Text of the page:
Harms of AI
This essay discusses several potential economic, political and social costs of the current path of AI technologies. I argue that if AI continues to be deployed along its current trajectory and remains unregulated, it may produce various social, economic and political harms. These include: damaging competition, consumer privacy and consumer choice; excessively automating work, fueling inequality, inefficiently pushing down wages, and failing to improve worker productivity; and damaging political discourse, democracy's most fundamental lifeblood. Although there is no conclusive evidence suggesting that these costs are imminent or substantial, it may be useful to understand them before they are fully realized and become harder or even impossible to reverse, precisely because of AI's promising and wide-reaching potential. I also suggest that these costs are not inherent to the nature of AI technologies, but are related to how they are being used and developed at the moment - to empower corporations and governments against workers and citizens. As a result, efforts to limit and reverse these costs may need to rely on regulation and policies to redirect AI research. Attempts to contain them just by promoting competition may be insufficient.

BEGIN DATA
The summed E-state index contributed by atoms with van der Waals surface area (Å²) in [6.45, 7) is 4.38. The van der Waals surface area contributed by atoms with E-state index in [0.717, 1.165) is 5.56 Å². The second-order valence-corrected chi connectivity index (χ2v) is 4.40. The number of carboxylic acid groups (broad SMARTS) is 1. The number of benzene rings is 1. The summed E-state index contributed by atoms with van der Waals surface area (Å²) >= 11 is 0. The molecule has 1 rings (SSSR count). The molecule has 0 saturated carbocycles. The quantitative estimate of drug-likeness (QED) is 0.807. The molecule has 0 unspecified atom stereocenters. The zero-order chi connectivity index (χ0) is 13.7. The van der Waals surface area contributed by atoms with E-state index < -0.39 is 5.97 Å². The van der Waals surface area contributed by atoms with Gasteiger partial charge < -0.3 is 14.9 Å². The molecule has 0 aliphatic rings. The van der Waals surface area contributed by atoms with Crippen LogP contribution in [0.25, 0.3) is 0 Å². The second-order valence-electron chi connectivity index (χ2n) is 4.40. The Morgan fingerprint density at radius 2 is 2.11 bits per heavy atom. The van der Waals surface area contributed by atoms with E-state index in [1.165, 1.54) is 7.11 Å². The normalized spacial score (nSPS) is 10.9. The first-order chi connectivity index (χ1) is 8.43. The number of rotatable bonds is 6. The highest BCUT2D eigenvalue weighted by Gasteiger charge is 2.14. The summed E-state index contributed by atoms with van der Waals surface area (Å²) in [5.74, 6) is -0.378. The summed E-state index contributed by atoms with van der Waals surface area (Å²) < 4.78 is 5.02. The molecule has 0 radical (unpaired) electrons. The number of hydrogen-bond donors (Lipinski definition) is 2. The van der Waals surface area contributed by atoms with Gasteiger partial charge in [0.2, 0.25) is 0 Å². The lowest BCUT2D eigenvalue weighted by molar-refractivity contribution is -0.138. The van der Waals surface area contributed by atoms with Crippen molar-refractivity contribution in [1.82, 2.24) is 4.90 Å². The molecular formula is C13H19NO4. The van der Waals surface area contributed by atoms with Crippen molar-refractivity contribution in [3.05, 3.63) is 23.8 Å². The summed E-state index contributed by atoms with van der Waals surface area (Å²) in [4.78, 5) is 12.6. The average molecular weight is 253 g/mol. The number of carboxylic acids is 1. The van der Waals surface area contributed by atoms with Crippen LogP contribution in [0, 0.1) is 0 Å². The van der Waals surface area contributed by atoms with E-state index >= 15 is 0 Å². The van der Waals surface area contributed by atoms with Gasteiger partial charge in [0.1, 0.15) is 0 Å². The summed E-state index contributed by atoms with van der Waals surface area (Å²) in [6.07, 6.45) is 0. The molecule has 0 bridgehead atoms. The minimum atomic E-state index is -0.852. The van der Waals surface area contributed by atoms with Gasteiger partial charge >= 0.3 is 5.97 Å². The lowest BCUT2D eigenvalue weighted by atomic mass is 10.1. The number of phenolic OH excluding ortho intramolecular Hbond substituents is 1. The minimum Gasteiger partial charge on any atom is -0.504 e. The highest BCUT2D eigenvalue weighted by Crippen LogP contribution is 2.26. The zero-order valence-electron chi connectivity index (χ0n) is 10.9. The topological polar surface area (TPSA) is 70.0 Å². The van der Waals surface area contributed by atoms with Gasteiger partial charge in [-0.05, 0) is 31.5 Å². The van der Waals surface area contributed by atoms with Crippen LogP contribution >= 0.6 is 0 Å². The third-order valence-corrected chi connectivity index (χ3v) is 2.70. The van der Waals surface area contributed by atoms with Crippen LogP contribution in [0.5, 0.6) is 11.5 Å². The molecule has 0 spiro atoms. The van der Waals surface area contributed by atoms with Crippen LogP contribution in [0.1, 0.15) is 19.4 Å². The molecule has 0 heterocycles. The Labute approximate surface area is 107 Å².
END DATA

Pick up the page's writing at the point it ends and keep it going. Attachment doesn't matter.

Prepared for The Oxford Handbook of AI Governance. I am grateful to many co-authors who have contributed to my thinking on these topics and on whose work I have heavily relied in this essay. They include: David Autor, Jonathon Hazell, Simon Johnson, Jon Kleinberg, Anton Korniek, Azarakhsh Malekian, Ali Makhdoumi, Andrea Manera, Sendhil Mullainathan, Andrew Newman, Asu Ozdaglar, Pascual Restrepo and James Siderius. I am grateful to David Autor, Lauren Fahey, Vincent Rollet, James Siderius and Glen Weyl for comments. I gratefully acknowledge financial support from Google, the Hewlett Foundation, the NSF, the Sloan Foundation, the Smith Richardson Foundation, and the Schmidt Sciences Foundation. The views expressed herein are those of the author and do not necessarily reflect the views of the National Bureau of Economic Research.